The arrangement, which will come into place on 1 May, will allow partners to work a minimum four-day week, or to take up to a maximum of 52 days extra leave a year, provided that an agreement is reached with relevant departmental managers.
Under the terms of the firm’s lockstep partners enter the equity on 20 points and gain two a year over 15 years until they accumulate a maximum of 50 points. Those who choose to go part-time will have their total points allocation capped at 30 points – the equivalent of progressing five years on the normal equity track – and will receive their profit shares on a pro rata basis.
Senior partner David Morley (pictured) said in a statement: “The introduction of a part-time equity partnership provides greater career flexibility and removes some of the existing obstacles to promotion faced in particular by women.
“It’s no longer realistic to provide just one option and say ‘take it or leave it’. If you’re going to make any real change you have to address the options available to people at all stages of their career – from associate through to equity partner – to help balance their professional and personal aspirations.
“We don’t pretend this is a cure-all, but it’s a serious attempt to take positive steps and to send a strong signal of our intent to retain talent in our business.”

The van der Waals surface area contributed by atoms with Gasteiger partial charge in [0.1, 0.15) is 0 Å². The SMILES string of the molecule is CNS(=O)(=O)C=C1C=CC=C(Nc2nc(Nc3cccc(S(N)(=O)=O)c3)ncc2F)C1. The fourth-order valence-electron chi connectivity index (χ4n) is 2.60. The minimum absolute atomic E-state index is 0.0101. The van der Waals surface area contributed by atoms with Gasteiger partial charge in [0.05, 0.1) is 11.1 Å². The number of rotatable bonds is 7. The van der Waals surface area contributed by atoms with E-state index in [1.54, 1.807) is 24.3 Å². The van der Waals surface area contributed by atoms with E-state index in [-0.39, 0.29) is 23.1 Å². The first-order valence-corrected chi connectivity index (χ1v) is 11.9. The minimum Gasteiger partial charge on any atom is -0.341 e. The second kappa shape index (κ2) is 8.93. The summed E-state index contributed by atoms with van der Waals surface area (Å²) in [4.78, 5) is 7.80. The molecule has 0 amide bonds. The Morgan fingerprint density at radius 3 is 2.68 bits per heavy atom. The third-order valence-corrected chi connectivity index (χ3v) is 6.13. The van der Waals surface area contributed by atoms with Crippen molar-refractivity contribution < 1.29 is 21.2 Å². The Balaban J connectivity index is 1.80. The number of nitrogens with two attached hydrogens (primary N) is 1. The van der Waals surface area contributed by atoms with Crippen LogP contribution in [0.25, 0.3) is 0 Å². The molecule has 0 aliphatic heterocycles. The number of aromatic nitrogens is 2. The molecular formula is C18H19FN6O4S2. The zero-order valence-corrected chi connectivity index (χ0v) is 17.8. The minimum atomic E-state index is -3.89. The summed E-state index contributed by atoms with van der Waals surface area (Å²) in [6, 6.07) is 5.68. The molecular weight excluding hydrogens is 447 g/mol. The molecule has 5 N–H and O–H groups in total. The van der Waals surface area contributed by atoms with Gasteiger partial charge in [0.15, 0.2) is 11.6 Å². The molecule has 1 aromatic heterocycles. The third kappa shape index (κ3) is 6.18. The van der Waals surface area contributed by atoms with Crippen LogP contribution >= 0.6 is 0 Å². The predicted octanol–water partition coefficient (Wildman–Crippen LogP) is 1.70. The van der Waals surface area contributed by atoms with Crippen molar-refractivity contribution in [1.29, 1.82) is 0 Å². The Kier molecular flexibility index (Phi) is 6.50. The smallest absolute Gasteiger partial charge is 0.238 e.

Less than 20 per cent of A&O’s partners are women, although 40 per cent of those who were made up at the beginning of this financial year are female.
This is one of a series of measures adopted by the firm to promote female career progression, including the proposal to offer workshops to teach female associates “soft” communication skills (14 September 2009).
Clare McConnell, chair of the Association of Women’s Solicitors, said that flexible working can benefit both the employer and the employee.
“There are tremendous business advantages to both flexible and part-time working arrangements,” she said. “The solicitor’s more likely to feel loyal if they feel supported in finding a balance between their commitments and the organisation wins out because they don’t lose talented women.”
McConnell said the key to successful implementation was “communication and discussion” so that “all employees – including those who work flexibly and traditionally feel that they’re treated fairly”.
The part-time working decision comes after 18 months of consultation carried out by a steering committee chaired by partner Geoff Fuller and will continue to be responsible for the initiative.